(Reuters) — Gab.com, the website where the suspected Pittsburgh synagogue gunman posted anti-Semitic views, said on Sunday it was offline for a period of time after being asked by its domain provider to move to another registrar.
The move comes after GoDaddy asked Gab to change the domain, while PayPal, Stripe, and Joynet blocked the website.
“We have informed Gab.com that they have 24 hours to move the domain to another registrar,” a spokesman for GoDaddy said, adding the site violated its terms of service and hosted content that “promotes and encourages violence against people.”
The 46-year-old suspect Robert Bowers in the shooting incident has been charged with murdering 11 people on Saturday in the deadliest attack ever on the Jewish community in the United States. Hours earlier, he posted on Gab.com, saying a non-profit that helps Jewish refugees relocate to the country was helping to kill “my people.”
“Gab.com is under attack. We have been systematically no-platformed by App Stores, multiple hosting providers, and several payment processors,” the website said, adding that it was working around the clock to get Gab.com back online.
PayPal banned the website from using its money-sending services on Saturday. Gab said on Saturday it received notice it would be blocked by another payments website, Stripe Inc, and had switched to a new web-hosting service after Joyent Inc warned it would cut off the website.
Gab did not say who the new web host was. The company posted on Twitter on Sunday, “FREE SPEECH WILL ALWAYS WIN.”
Founded in 2016 by conservative Andrew Torba, Gab bills itself as the “free speech” alternative to Twitter and Facebook and has become a popular place to post content unwelcome or prohibited on other platforms.
Bowers, 46, joined the site in January.
Notable users include right-wing provocateur Milo Yiannopoulos and Andrew Anglin, the founder of the neo-Nazi Daily Stormer website, as well as media personalities Alex Jones and Carl Benjamin.
The free website charges for access to additional features and also raises money on the crowdfunding website StartEngine.
Torba did not respond to a request for comment on Sunday.
Utsav Sanduja, Gab’s former chief operating officer, said the company and its mission will survive “guilt by association” and could do more fundraising through cryptocurrencies in order to bypass tech companies.
“We created Gab for the purpose of letting off steam not to kill. That was not our intention,” he said.
In earlier statements, the website said it was cooperating with law enforcement authorities and described the moves by PayPal and others as acts of “direct collusion between big tech giants.” It also called on U.S. President Donald Trump to act.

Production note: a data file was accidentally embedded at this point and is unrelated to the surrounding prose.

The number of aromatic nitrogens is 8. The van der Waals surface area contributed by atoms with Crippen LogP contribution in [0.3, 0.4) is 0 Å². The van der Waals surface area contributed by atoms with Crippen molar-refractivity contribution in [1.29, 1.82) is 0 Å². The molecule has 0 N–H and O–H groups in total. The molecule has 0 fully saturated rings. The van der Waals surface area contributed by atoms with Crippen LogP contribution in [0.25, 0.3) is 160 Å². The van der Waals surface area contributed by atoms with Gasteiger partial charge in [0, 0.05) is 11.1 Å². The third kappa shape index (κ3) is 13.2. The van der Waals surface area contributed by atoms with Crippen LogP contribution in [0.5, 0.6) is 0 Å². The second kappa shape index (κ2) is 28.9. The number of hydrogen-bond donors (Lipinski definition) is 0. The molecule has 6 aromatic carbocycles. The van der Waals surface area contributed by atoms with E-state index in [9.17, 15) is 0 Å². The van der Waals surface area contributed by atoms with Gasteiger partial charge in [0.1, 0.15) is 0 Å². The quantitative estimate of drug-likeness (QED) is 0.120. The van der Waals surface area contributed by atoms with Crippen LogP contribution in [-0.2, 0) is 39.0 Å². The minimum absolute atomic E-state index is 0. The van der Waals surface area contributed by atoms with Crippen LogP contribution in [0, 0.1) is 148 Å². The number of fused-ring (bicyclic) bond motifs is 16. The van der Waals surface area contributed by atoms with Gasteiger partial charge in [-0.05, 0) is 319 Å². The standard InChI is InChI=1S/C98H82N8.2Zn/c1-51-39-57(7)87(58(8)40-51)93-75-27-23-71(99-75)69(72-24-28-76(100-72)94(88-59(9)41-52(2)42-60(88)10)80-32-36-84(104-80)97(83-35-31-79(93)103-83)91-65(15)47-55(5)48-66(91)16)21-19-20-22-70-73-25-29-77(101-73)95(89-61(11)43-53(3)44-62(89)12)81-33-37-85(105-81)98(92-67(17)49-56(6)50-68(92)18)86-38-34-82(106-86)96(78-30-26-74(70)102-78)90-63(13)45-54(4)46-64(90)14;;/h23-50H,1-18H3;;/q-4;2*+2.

PayPal declined to comment beyond an earlier statement that the company takes immediate action when “a site is allowing the perpetuation of hate, violence or discriminatory intolerance.”
Joyent could not immediately be reached, and Stripe declined to comment on individual users.
Sanduja did say that there could be room for Gab to improve.
“The mission should not change, but certainly there does need to be better checks and balances in place,” he said.
Sanduja said he left his role at the website in June after Gab users threatened his life and that of his wife, who works at a synagogue.
On Sunday, Gab’s forum lit up with comments about the Pittsburgh attack. One user celebrated Gab being banned by PayPal while another user responded, “You are going to get shot at ur local synagogue.” Another posted, “I WAS RIGHT, THEY FAKED THE SYNAGOGUE SHOOTING.”
Gab raised $1 million through crowdfunding last year, but recorded a loss of $201,704, according to a document filed with the U.S. Securities and Exchange Commission.
Microsoft said in an emailed statement that it terminated Gab’s accounts on its Azure cloud computing platform last month.
Alphabet’s Google and Apple’s mobile app stores previously blocked Gab, cutting off a crucial source of access to new users.
Facebook’s archive of ads that it considers political in nature shows Gab has run only one such ad since May. It paid less than $100 for that ad and generated 1,000 to 5,000 views last month, according to the archive.
The company had no active ad campaigns on Facebook or Twitter as of Saturday, according to those companies’ ad transparency databases. Gab’s account on Twitter warned users on Saturday to expect that they would be banned from that website and Facebook soon.
A Facebook spokeswoman said the company is reviewing Gab’s presence on its website. Twitter declined to comment.
(Reporting by Trevor Hunnicutt and Paresh Dave; Additional reporting by Philip George in Bengaluru; Editing by Daniel Wallis, Meredith Mazzilli and Gopakumar Warrier)